The power spectrum of the two-degree Field Galaxy Redshift Survey (2dFGRS) sample is estimated with the discrete wavelet transform (DWT) method. The DWT power spectra within $0.035 <k< 2.2\,h$Mpc-1 are measured for three volume-limited samples defined in consecutive absolute magnitude bins $-19 \sim -18$, $-20 \sim -19$ and $-21 \sim -20$. We show that the DWT power spectrum can effectively distinguish $\Lambda$CDM models of $\sigma_8=0.84$ and $\sigma_8=0.74$. We adopt maximum likelihood method to perform three-parameter fitting of the bias parameter b, pairwise velocity dispersion $\sigma_{\rm pv}$ and redshift distortion parameter $\beta=\Omega_m^{0.6}/b$ to the measured DWT power spectrum. The fitting results state that in a $\sigma_8=0.84$ universe the best-fit values of $\Omega_m$ given by the three samples are mutually consistent within the range $0.28 \sim 0.36$, and the best fitted values of $\sigma_{\rm pv}$ are 398+35-27, 475+37-29 and $550 \pm 20$km s-1 for the three samples, respectively. In the model of $\sigma_8=0.74$, our three samples give very different values of $\Omega_m$. We repeated the fitting using the empirical formula of redshift distortion. The result of the model of low $\sigma_8$ is still poor, especially, one of the best-fit values of $\sigma_{\rm pv}$ is as large as 103km s-1. We also repeated our fitting by incorporating a scale-dependent galaxy bias. This gave a slightly lower value of $\Omega_m$. Differences between the models of $\sigma_8=0.84$ and $\sigma_8=0.74$ still exist in the fitting results. The power spectrum of 2dFGRS seems to disfavor models with low amplitude of density fluctuations if the bias parameter is assumed to be scale independent. For the fitting value of $\Omega_m$ to be consistent with that given by WMAP3, strong scale dependence of the bias parameters is needed.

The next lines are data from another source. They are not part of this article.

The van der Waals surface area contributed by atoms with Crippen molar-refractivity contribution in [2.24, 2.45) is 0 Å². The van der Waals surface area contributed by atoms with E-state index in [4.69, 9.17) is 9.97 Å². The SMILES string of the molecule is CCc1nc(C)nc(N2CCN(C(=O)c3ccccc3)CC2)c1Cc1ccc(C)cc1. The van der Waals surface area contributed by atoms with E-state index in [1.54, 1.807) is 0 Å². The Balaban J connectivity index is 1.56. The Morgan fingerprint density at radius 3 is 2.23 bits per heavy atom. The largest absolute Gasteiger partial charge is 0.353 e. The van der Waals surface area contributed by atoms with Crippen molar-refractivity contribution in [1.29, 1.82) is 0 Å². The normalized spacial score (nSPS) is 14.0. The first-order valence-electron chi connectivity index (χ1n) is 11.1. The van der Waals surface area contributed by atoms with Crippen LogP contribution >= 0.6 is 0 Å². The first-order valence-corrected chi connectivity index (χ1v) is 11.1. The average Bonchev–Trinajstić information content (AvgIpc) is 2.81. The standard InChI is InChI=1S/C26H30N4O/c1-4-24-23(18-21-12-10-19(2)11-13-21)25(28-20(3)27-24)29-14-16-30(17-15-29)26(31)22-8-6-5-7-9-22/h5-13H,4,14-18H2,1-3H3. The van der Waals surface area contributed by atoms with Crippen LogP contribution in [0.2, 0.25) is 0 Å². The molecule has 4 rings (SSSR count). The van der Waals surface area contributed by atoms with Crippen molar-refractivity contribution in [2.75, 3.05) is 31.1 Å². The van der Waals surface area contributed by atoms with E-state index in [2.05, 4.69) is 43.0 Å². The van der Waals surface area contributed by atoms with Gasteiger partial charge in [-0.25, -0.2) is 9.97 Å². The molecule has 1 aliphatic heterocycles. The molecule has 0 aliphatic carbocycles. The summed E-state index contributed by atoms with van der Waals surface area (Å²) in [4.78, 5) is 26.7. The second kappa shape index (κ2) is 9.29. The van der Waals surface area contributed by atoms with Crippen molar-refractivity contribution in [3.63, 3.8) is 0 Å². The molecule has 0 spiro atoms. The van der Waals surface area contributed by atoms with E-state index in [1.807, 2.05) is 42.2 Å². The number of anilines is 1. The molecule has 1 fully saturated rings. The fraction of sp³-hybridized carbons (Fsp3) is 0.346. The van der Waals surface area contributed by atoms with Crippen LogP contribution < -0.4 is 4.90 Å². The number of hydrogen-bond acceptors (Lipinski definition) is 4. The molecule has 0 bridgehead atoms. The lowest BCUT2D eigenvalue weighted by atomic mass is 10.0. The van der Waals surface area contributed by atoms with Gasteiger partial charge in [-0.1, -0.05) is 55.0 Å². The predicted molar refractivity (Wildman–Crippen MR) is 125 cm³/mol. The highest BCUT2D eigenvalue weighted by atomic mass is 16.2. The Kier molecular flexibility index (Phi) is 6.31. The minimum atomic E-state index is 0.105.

Key Words:   methods: data analysis -- methods: statistical -- (cosmology:) cosmological parameters --(cosmology:) large-scale structure of universe

PDF file (688 KB) | PS file *.gz  (380 KB) |   Back to Contents

Bending of Jets in the QSO NRAO 530

Xiao-Yu Hong 1, Chuan-Hao Sun 1,2, Jun-Hui Zhao 3, Dong-Rong Jiang 1, Zhi-Qiang Shen 1,4, Tao An 1, Wei-Hua Wang 1, Jun Yang 1,2

1 Shanghai Astronomical Observatory, Chinese Academy of Sciences, Shanghai 200030; xhong@shao.ac.cn

2 Graduate University of Chinese Academy of Sciences, Beijing 100049

3 Harvard-Smithsonian Center for Astrophysics, 60 Garden street, MS 72, Cambridge, MA02138

4 Joint Institute for Galaxy and Cosmology

We present radio images of NRAO 530 on scales ranging from pc to kpc. The observations include the EVN at 5GHz, the VLBA at 1.6, 8.6 and 15GHz, the MERLIN at 1.6 and 5GHz, and the VLA at 5, 8.4, 15, 22, and 43GHz. The VLBI images show a core-jet structure with an oscillating trajectory on a scale of about 30 mas north of the strongest compact component (core). Superluminal motions are detected in five of the jet components with apparent velocities in the range of 13.6 to 25.2c. A new component is detected at 15GHz with the VLBA observations, which appears to be associated with the outburst in 2002. Significant polarized emission is detected around the core with the VLBA observations at 15GHz. Rapid variations of the polarization intensity and angle are found between the epochs in 2002 and 2004. On the kpc-scale, a distant component (labelled as WL) located 11 arcsec west (PA=$-86\dg$) of the core is detected beyond the core-jet structure which extended to several hundreds of mas in the north-west direction ($-50\dg$). A significant emission between the core-jet structure and the WL is revealed. A clump of diffuse emission (labelled EL, 12 arcsec long) at PA $70\dg$ to the core, is also detected in the VLA observations, suggesting the presence of double lobes in the source. The core component shows a flat spectrum, while the distant components WL and EL have steep spectra. The steep spectra of the distant components and the detection of the arched emission suggest that the distant components are lobes or hot-spots powered by the core of NRAO 530. The morphologies from pc- to kpc-scales and the bending of jets are investigated. The observed radio morphology from pc to kcp appears to favor the model in which precession or wobbling of the nuclear disk drives the helical motion of the radio plasma and produces the S-shaped structure on kpc scale.

Key Words:   galaxies: nuclei -- galaxies: jets -- quasars: individual: NRAO 530

PDF file (592 KB) | PS file *.gz  (320 KB) |   Back to Contents

Time Lags between the 22 and 37GHz Bursts of 48 Radio-loud AGNs 

Wen-Guo Deng 1,2, Jin-Ming Bai 1, Li Zhang 2, Xian Yang 1,2